Ever since posting my review of Kill the Farm Boy, I’ve been thinking anew about The Princess Bride. I don’t think I understood until recently just how much it influenced my sense of storytelling.
I first saw the movie when I was in junior high. I was beginning to form an abiding interest in the craft and techniques of storytelling but I wasn’t consciously aware of it at the time. It would be some years yet before this interest broke the surface of my subconscious and explicitly revealed itself. There are several movies and books from this period of my life which influenced my understanding of the subject without me realizing it.
Like most people of my generation, I fell in love with The Princess Bride the first time I saw it. It was sarcastic and funny with beautiful young leads—I was young and sarcastic and wanted to be funny and beautiful. It was romantic and I was deeply invested in the ideal of being a hopeless romantic.
Or, everyone said the movie was romantic. It talks about True Love a lot and it has the shape of a love story. But I never really bought that part of it.
I just couldn’t believe that Westley would ever fall in love with Buttercup in the first place. There’s no reason for him to. She treats him like garbage: dismissive and insulting. It never made any sense to me that he would fall for her at all.
Then it struck me: of course he wouldn’t fall for her. That’s the point.
The purpose of The Princess Bride is to satirize the tropes of the fairy tale fantasy genre. A servant boy falling in love with the lady of the house (and eventually proving his worth) is a common trope. This trope is being satirized just like all the others. Of course it’s ridiculous to think that True Love could spring from such a rude relationship. It’s why the phrase itself, “true love,” is repeated so often throughout the movie and always in situations that are inherently ridiculous.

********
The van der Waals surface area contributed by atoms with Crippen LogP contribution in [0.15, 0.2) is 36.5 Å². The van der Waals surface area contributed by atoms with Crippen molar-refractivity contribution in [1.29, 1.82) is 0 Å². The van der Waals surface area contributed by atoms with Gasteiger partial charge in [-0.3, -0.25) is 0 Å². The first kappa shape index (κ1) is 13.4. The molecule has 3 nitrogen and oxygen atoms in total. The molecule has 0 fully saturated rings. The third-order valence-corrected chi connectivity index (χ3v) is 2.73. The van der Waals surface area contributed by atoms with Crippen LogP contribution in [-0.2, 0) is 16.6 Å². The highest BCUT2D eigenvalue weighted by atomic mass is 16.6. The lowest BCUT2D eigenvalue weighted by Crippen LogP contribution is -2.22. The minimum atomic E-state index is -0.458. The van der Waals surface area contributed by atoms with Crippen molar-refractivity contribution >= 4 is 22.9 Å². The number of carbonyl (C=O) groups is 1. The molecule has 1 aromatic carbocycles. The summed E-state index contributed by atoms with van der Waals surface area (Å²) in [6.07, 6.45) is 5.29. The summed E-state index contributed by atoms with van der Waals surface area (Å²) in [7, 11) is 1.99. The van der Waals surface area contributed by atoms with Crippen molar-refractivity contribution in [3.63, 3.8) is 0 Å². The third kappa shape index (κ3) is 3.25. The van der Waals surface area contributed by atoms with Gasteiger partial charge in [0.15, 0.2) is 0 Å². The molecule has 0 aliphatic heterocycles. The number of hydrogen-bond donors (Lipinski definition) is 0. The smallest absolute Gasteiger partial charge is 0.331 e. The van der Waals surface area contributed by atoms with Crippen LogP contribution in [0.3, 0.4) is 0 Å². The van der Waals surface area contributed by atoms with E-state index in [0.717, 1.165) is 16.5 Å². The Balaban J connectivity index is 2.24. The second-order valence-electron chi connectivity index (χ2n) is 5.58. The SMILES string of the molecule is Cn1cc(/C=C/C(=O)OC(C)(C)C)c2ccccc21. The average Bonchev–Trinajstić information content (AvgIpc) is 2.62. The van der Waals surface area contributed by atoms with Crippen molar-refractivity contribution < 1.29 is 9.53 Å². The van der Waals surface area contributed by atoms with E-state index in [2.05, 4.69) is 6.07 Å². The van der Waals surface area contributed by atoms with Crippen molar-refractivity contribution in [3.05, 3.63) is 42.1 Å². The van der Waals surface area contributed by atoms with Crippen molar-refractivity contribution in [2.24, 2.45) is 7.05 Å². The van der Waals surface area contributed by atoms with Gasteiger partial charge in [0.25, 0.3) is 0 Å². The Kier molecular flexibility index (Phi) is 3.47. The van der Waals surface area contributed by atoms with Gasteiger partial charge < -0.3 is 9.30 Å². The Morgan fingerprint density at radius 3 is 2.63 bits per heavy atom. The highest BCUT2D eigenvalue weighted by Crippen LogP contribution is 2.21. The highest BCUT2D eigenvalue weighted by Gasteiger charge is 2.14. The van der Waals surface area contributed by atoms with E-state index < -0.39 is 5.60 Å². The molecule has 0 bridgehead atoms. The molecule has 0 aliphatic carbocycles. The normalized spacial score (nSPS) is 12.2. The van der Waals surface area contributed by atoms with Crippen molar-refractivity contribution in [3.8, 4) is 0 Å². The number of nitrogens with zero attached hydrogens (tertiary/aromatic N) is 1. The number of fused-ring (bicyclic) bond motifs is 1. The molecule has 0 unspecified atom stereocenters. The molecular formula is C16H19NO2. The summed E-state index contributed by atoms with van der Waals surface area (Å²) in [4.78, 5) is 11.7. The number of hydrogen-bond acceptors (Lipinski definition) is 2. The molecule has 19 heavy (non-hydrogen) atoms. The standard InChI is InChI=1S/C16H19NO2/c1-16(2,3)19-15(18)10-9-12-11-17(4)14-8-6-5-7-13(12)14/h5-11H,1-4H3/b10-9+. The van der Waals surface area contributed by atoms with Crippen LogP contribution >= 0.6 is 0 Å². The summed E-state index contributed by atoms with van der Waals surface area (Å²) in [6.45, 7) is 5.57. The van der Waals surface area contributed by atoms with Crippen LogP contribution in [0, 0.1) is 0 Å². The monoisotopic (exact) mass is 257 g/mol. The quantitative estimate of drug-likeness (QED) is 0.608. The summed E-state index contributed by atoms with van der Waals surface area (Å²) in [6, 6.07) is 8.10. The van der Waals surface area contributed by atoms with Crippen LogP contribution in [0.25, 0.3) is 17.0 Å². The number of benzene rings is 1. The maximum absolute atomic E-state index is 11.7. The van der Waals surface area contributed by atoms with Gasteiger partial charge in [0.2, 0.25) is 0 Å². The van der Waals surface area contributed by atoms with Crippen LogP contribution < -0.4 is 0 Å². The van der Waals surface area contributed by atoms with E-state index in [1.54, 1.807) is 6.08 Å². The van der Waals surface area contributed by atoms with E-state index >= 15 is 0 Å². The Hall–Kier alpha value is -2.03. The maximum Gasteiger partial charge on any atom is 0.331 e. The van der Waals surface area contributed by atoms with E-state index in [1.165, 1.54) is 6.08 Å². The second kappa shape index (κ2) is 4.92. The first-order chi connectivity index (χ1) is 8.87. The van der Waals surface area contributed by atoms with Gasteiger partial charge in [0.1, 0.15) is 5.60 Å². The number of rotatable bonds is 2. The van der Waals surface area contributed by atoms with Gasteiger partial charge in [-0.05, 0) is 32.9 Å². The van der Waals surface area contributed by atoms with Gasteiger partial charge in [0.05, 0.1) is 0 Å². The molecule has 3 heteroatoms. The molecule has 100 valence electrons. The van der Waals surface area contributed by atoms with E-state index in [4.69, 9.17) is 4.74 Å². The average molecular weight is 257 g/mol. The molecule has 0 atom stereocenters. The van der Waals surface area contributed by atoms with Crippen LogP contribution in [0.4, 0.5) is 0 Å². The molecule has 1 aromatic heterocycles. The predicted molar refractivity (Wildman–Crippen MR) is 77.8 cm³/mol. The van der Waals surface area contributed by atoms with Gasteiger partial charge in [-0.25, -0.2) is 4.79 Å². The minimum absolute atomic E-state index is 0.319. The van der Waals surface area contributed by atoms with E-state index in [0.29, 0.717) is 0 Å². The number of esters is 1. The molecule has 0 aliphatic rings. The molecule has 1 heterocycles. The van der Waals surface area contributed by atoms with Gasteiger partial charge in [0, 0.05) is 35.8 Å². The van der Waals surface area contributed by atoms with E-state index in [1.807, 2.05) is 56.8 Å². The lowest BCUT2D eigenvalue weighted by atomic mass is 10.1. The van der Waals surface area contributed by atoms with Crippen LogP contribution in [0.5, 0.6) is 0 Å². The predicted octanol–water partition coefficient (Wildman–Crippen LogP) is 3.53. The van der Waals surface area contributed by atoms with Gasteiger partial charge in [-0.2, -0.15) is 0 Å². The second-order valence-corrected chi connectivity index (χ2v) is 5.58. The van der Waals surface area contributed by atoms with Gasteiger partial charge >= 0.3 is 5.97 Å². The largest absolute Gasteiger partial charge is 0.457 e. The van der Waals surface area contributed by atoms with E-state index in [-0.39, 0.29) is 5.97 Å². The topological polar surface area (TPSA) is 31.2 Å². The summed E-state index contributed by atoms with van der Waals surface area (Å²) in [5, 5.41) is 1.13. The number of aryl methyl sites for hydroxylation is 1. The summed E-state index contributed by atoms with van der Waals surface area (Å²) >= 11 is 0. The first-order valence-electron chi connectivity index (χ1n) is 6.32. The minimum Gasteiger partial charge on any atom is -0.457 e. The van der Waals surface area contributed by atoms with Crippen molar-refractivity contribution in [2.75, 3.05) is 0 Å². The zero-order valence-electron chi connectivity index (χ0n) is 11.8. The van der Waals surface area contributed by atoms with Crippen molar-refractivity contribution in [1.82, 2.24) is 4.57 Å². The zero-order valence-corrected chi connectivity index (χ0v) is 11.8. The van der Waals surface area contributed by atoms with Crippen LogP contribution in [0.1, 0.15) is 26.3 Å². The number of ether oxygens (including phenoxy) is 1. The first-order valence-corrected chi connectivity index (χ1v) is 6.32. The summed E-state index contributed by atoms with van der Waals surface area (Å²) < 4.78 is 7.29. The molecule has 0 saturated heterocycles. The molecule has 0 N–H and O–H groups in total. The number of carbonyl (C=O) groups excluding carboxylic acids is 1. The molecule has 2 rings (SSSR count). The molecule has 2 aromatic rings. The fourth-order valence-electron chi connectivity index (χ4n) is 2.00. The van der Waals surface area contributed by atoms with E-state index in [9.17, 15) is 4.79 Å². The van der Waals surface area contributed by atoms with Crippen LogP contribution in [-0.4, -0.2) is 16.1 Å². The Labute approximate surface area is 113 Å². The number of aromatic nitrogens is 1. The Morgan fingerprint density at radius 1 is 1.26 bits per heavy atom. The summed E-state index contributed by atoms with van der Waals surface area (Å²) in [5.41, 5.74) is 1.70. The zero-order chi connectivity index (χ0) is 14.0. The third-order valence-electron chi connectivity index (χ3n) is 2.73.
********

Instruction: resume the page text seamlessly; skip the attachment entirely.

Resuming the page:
In truth, I want stories about True Love—grand epics in which love overcomes all obstacles and the lovers live happily ever after. These stories make me happy and help me escape the world for a time. I felt like a grouch and a misanthrope because I couldn’t accept that The Princess Bride was such a tale.
Part of the challenge is that the trope of the servant boy falling for the lady of the house is traditionally depicted only from the boy’s perspective. The Princess Bride grants Buttercup far more agency than female characters are usually afforded and she clearly falls for Westley, too.
Besides which, they make a really good couple.
But it’s not because of any True Love kindled in their innocent youth—it’s because of how they argue and bicker and come together and hash things out and work through their challenges and obstacles. It’s because of how they struggle together. It’s the relationship they build as they both seek to leave their fairy tale lives behind them.
That’s the genius of this story: in satirizing the fairy tale fantasy of True Love, it finds its way to real love, a love based on substance. Their love proves itself when they try to leave the story. By skewering a ridiculous trope, it reveals a powerful truth. This is why so many people relate so strongly to these characters and their relationship. This is why we find so much hope in it.
Not because it’s a fantasy of True Love but because it isn’t. True Love is only for stories. Real love is for the world.
The Princess Bride taught me how artfully satire can be deployed and how effective it can be at stripping away facades to reveal something more substantial. It’s a masterpiece of genre satire.